“With all of that in there, those dozen mandates in there, if we ever get to selling insurance across state lines – which also isn’t in the bill – then there will be not a lot of merit to doing so because the federal government will have so many mandates, the premium is pushed up in every state. It will be hard to find a better bargain anywhere else,” he argued.
King also criticized the “up-front refundable tax credits” in the Republican bill, which he said were tantamount to “borrowing money from China, Saudi Arabia, and the American people to pay health insurance premiums in advance.”
“They say there’s no individual mandate, but there’s a strong subsidy in putting that money out front. I oppose that. I would replace it with full deductibility,” he said.
“Right now there are roughly 175 million people that get their health insurance through their employer. That’s all fully deductible to the employer. It’s a business expense. It comes right off of Schedule C. But there remain 20.9 million people in this country who are compelled to buy Obamacare, but they have to do so with after-tax dollars,” he explained.
“So imagine, you’re paying taxes and your money is going to subsidize somebody else’s health insurance premium, and when you get done paying your taxes, the money you have left over is the pot you have to reach into to pay for your health insurance premium, which is, of course, mandatory under Obamacare,” he said.
“That part’s been lifted now, but there is a penalty. So they say it’s not mandatory, but there’s a penalty, and the penalty is a 30 percent add-on to your premium if you allow your insurance to lapse for a certain period of time,” King added.
Marlow proposed that mandating special penalties for people who decide not to purchase health insurance is not a proper constitutional role for the federal government, whether the penalties are collected by the IRS under Obamacare or insurance companies under the Republican bill.
King agreed there was not enough discussion about whether this expanded role for the federal government in American life was appropriate.
“I think one of the reasons is that we’ve watched the litigation of Obamacare come through the courts, and the courts declared first it was a tax, and then it wasn’t a tax,” he noted. “Then there was the language on the exchanges, where the federal government wasn’t written the authority to establish exchanges. They did so anyway. They were sued on that, the case was King v. Burwell. The Supreme Court decided that they could rewrite the law, and they rewrote Obamacare legislation where it said the states may establish exchanges; they effectively wrote in ‘or the federal government.’”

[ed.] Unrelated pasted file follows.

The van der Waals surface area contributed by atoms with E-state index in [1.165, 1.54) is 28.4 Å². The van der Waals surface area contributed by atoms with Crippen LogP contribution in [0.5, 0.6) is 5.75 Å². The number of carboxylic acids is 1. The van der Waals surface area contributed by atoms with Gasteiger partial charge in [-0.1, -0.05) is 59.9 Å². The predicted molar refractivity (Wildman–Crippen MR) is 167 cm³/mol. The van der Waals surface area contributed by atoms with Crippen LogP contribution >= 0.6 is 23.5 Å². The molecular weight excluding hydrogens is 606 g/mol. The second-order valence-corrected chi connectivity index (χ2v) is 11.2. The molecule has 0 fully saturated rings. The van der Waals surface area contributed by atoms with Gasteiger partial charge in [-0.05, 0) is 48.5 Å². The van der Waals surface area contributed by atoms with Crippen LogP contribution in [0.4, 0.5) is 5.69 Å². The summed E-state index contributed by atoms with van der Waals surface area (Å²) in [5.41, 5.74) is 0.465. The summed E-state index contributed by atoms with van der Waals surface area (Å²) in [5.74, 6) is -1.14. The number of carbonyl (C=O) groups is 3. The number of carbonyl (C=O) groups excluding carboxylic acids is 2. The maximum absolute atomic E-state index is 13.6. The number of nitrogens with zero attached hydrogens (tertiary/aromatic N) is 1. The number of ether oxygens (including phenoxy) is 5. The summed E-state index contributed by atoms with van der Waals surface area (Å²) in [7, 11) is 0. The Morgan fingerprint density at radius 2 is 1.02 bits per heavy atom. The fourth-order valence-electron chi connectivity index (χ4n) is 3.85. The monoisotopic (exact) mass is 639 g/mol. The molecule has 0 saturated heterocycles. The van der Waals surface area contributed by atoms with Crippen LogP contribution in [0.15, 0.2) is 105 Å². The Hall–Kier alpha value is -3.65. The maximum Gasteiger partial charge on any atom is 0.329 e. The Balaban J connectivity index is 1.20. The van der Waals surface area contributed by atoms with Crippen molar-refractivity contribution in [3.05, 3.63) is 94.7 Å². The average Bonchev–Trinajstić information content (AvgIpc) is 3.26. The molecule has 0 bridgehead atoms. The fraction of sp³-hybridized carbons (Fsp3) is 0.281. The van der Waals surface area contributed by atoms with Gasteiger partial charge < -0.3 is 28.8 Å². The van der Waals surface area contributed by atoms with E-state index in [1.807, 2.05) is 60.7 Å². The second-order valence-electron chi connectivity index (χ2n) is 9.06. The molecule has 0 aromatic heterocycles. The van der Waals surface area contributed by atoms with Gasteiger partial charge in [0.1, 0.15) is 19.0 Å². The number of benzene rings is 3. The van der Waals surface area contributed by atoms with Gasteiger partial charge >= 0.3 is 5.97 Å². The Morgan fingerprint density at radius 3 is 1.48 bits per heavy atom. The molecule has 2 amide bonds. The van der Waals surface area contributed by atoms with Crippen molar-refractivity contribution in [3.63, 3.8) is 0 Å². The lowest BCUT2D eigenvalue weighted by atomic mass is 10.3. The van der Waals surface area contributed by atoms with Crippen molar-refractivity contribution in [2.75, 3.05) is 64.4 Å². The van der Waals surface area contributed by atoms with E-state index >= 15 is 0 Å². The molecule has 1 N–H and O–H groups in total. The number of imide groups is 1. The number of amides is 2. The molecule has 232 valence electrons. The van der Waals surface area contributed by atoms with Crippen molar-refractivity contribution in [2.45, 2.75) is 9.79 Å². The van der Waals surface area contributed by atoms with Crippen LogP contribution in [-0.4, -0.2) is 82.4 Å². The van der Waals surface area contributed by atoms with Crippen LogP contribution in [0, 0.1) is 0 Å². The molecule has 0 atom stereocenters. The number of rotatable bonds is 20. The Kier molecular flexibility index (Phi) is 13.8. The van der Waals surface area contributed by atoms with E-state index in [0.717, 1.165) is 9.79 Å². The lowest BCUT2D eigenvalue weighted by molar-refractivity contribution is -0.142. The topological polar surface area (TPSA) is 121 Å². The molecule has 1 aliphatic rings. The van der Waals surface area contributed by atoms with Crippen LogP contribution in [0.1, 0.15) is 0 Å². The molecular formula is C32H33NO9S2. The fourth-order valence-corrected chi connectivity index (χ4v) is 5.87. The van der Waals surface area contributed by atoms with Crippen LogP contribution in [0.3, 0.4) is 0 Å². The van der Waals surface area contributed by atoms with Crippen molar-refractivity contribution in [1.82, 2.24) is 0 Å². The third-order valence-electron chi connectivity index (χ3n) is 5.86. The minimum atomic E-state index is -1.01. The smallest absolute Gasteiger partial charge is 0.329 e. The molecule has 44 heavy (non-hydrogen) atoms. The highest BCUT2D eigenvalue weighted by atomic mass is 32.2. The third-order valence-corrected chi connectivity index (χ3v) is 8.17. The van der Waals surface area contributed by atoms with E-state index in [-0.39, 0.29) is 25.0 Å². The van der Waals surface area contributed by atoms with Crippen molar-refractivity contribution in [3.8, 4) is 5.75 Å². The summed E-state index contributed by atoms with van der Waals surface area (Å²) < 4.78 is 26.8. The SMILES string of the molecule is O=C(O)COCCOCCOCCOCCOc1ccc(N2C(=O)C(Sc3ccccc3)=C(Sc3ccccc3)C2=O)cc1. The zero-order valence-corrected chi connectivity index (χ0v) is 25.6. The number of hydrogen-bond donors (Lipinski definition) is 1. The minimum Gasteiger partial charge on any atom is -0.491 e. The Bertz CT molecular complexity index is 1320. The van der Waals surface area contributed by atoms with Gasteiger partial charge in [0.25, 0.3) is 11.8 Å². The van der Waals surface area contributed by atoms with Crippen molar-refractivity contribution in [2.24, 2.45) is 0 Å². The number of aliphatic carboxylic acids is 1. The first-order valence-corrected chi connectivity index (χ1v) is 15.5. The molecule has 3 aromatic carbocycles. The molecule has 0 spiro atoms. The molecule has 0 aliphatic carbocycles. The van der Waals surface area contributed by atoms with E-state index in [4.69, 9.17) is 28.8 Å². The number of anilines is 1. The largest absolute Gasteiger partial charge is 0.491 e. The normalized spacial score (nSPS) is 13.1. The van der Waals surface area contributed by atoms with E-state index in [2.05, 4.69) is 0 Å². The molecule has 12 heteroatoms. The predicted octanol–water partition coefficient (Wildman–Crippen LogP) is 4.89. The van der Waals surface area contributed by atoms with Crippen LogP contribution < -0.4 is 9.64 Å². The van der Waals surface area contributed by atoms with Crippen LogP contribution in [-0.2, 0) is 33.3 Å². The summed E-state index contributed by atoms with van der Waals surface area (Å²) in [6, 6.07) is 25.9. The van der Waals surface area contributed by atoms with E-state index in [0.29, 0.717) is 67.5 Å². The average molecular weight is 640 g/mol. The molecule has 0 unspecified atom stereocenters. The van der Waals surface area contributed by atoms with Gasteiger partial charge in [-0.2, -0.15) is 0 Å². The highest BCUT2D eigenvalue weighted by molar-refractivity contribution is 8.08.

“We have a Supreme Court that’s demonstrated it could be a tax on one day, but when it became to repeal the bill, then it’s not a tax – or the other way around. I’d have to go back and rethink that,” he confessed humorously.
“They could write language into the bill. They could write law. And, by the way, the day after they settled King v. Burwell, they manufactured a command in the Constitution to command same-sex marriage all over America. I think we lose a little bit – well, more than a little bit. I think we lose a lot of our constitutional thinking when it’s destroyed in two decisions, back to back, on June 24 and 25 of 2015 that happened to be,” King lamented.
“There’s no enumerated power that allows the Congress to command people to buy a product that’s either produced or approved by the federal government. They can’t command your paycheck for you to purchase something and make you own it. This penalty is a command by the federal government to reach into your personal assets and purchase a product that you may or may not want, you may or may not need, and if you do not do so, then if you’re going to be insured after that, there’s a 30 percent penalty on it for a year,” he emphasized.